Tuesday, July 27, 2010

Pray Psalm 23 With Me (& Howard Thurman) This Week

This week at Payne Theological Seminary we are meditating on Psalm 23. Here is the handout I gave Payne seminary students yesterday, and which we're looking at again today. I send them out to pray for an hour, using Ps. 23 as their meditative God-focus. I invite you, through this week, to engage with God using this Psalm.


Dr. John Piippo

1. The purpose of this exercise is to enter into the presence of God for the sake of deepening your relationship with God alone. My assumption is that you need God. You need to spend much time in God’s presence. And that time is to be spent in a certain way.

2. Find a “lonely place apart.” When you get to that place, spend one hour with God.

3. Take with you only Psalm 23 and your journal. You may also take a Bible with you. But I want you to use Psalm 23 as your focus of meditation.

4. Leave any cell phones, computers, books, palm pilots, shopping lists, and xerox machines behind. They will be waiting for you when you return from this time.

5. Use Psalm 23 for meditation.

6. Your purpose is not to exegete Psalm 23, but to be yourself exegeted by the Holy Spirit.

7. When God speaks to you, write it down in your spiritual journal. A spiritual journal is a record of the voice of God to you.

8. If your mind wanders, you may wish to write down where it wanders to. Your wandering mind is a barometer of your true spiritual condition. Your mind will never wander arbitrarily, but always to something like a burden or a hope.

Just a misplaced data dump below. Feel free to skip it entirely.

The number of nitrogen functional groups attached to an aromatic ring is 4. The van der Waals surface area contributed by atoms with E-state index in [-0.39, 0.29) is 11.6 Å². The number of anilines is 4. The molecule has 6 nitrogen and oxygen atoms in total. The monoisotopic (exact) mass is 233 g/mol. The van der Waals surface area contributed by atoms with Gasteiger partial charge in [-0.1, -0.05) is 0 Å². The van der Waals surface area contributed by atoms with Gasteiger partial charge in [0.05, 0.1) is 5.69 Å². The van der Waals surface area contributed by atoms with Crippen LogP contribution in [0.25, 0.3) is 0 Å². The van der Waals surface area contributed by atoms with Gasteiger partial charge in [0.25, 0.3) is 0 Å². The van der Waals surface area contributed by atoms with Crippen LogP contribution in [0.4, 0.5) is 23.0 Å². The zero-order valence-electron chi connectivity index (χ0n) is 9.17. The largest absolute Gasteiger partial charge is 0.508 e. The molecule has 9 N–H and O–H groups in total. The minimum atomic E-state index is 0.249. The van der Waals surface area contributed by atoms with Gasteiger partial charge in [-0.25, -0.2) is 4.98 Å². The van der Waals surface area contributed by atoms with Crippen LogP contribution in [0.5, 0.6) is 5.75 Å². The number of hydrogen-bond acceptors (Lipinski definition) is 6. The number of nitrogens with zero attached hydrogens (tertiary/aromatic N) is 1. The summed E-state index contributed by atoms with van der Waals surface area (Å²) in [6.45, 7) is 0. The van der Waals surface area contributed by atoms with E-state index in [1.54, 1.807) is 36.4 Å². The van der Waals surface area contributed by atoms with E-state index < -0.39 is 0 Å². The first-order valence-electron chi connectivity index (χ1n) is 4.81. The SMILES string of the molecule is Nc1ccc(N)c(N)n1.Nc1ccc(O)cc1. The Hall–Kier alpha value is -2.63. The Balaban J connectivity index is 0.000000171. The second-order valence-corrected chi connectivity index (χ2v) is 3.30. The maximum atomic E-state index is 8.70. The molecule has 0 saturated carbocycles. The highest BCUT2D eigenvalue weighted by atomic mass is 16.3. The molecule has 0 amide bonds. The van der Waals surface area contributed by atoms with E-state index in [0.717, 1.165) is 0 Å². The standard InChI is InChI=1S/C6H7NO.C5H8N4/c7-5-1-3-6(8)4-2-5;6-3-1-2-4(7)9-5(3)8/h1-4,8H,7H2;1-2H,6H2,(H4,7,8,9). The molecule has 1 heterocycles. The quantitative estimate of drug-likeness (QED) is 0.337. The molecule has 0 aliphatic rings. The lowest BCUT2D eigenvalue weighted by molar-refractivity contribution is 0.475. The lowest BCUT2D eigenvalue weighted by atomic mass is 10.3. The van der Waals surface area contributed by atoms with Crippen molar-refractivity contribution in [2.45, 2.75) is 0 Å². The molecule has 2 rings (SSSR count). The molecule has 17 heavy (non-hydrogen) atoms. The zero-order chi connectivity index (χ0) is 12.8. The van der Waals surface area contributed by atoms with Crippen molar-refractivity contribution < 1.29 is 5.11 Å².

9. When the hour is over, return to our class.

Psalm 23

A psalm of David.

1 The LORD is my shepherd, I shall not be in want.

2 He makes me lie down in green pastures,

he leads me beside quiet waters,

3 he restores my soul.

He guides me in paths of righteousness for his name's sake.

4 Even though I walk through the valley of the shadow of death,

I will fear no evil, for you are with me;

your rod and your staff, they comfort me.

5 You prepare a table before me

in the presence of my enemies.

You anoint my head with oil; my cup overflows.

6 Surely goodness and love will follow me

all the days of my life,

and I will dwell in the house of the LORD forever.

I'm also giving the students a copy of this quote from Howard Thurman's Meditations of the Heart, 27-28.
“There is no argument needed for the necessity of taking time out for being alone, for withdrawal, for being quiet without and still within. The sheer physical necessity is urgent because the body and the entire nervous system cry out for the healing waters of silence. One could not begin the cultivation of the prayer life at a more practical point than deliberately to seek each day, and several times a day, a lull in the rhythm of daily doing, a period when nothing happens that demands active participation. It is a wonderful way with which to begin the day and to bring one’s day to an end. At first the quiet times may be quite barren or merely a retreat from exhaustion. One has to get used to the stillness even after it has been achieved. The time may be used for taking stock, for examining one’s life direction, one’s plans, one’s relations, and the like. This in itself is most profitable. It is like cleaning out the closets, or the desk drawers, and getting things in order. The time may be used for focusing and re-focusing one’s purposes in the light of what at first may be only one’s idea of the best and the highest. Then quiet changes begin to take place. Somewhere along the way, one’s idea of the best and the highest takes on a transcendent character and one begins to commune, to communicate with one’s idea of the best and the highest – only a man does not talk to, or with, and idea. When the awareness of God comes in – how He entered, one does not know – one is certain that He has been there all the time. This assurance is categorical and becomes the very core of one’s faith; indeed, it becomes more and more one’s faith. Suppose you begin now, this day, with the use of the quiet time in some such fashion as suggested.”